is this not consistent to view it as "part" of the Constitution in any
sense.

> 4. Modifying the Social Contract is implicitly allowed via some other 
> clause in the Constitution no one has mentioned yet, and the voting 
> requirements thus determined by that clause.

It does no good to resort to mechanisms that no one can perceive.  I
suggest people read the Constitution themselves to see if they can discern
some appropriate procedure that may have been overlooked hence.

> It's a hard choice to make.  Good arguments could be made, and were, for 1, 
> 2 or 3 (dunno about 4, though).  Because of the ambiguity, Branden and 
> Manoj have both proposed amendments that would clarify the issue -- not 
> necessarily change it, but to remove the ambiguity.
> 
> The Secretary chose 3.

Which is, as I said, an unreasonable conclusion flatly contradicted by the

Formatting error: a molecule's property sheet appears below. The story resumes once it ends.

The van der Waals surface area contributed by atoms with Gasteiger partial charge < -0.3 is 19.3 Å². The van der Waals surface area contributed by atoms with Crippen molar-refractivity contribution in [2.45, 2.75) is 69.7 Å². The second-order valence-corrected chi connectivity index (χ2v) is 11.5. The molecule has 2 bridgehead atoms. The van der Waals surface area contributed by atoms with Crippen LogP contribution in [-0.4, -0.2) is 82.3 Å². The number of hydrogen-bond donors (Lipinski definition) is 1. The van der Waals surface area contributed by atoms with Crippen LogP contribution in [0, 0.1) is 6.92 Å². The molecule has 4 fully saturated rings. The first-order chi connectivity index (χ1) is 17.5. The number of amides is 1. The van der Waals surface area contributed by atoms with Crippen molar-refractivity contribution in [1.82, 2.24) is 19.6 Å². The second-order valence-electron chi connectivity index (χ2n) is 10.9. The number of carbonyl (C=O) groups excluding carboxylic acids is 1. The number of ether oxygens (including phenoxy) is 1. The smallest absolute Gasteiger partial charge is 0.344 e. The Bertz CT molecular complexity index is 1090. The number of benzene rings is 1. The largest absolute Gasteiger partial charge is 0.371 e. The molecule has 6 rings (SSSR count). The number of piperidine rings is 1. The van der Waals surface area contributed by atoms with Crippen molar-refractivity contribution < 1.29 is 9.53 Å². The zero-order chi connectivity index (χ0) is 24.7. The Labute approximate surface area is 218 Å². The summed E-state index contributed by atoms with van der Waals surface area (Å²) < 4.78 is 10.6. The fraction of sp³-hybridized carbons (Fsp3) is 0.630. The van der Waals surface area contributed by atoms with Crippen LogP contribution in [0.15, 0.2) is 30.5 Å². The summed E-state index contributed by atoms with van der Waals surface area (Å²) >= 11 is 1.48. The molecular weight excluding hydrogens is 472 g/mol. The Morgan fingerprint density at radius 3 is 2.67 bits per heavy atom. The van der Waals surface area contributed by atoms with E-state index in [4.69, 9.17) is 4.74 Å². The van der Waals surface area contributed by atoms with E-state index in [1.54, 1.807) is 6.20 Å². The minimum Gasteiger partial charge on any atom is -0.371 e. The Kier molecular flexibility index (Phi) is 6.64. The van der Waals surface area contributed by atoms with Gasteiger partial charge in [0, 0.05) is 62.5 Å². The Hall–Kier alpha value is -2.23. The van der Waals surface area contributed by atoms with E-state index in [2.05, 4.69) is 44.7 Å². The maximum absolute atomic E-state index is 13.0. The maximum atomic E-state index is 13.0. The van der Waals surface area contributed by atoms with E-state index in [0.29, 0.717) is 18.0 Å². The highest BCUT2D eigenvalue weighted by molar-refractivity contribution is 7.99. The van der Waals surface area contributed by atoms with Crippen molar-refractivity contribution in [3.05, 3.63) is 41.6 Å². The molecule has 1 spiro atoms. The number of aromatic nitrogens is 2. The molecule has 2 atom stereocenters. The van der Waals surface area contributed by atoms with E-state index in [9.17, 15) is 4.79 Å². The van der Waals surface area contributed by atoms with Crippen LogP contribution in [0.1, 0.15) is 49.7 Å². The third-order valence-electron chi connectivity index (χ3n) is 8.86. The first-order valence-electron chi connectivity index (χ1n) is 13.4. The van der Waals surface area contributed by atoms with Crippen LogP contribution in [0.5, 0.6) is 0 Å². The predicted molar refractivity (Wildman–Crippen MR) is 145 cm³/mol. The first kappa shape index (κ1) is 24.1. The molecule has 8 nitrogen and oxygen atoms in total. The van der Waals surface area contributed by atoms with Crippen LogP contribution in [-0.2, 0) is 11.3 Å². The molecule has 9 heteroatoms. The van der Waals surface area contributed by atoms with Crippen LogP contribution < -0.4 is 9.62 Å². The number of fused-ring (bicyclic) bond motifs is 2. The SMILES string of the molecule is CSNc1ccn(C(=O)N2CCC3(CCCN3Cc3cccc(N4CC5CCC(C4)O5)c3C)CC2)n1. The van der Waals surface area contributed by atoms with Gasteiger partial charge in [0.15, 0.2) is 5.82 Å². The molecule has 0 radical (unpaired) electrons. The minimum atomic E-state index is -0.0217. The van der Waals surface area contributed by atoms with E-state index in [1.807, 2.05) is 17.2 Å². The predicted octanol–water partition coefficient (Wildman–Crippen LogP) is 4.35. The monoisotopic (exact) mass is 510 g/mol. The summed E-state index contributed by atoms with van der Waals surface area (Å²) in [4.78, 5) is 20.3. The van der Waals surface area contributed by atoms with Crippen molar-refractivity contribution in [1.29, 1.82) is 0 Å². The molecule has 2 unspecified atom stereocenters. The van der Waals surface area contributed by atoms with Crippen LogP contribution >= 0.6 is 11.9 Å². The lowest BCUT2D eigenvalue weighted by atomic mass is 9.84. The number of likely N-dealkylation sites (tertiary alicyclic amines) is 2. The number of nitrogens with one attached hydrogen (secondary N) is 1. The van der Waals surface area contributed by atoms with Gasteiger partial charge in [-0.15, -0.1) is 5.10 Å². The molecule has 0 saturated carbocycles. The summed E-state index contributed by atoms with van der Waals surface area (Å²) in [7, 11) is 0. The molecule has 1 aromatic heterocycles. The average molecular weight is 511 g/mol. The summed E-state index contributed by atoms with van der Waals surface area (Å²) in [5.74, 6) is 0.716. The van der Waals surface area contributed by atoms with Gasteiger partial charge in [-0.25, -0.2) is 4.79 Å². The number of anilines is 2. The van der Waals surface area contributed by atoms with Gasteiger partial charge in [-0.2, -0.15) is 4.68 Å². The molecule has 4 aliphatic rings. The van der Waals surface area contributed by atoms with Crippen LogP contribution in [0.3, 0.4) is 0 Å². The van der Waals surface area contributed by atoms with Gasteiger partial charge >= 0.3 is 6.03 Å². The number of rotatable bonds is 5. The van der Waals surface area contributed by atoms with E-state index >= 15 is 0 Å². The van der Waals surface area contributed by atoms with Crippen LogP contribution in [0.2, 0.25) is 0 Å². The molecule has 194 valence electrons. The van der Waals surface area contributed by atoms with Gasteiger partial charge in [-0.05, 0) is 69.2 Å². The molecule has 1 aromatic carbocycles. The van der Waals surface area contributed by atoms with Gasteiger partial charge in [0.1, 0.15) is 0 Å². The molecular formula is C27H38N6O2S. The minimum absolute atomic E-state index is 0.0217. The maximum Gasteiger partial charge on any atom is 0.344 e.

language of the Constitution itself.  It would make more sense to say that
both proposed amendments to the Social Contract must fail until and unless
the Consitution explicitly permits them.

> >3. There has been a suggestion that because of the Secretary's
> >inaction, the proposal and the amendment have expired.  This places us
> >in unknown territory since the Secretary already issued a ballot.
> >Furthermore, it leaves us in a nasty situation whereby a single person
> >can kill any resolution by ignoring it.
> 
> My personal opinion is that the suggestion is untenable on it's 
> face.

"Untenable on its face"?  What exactly does that mean?  What, internal to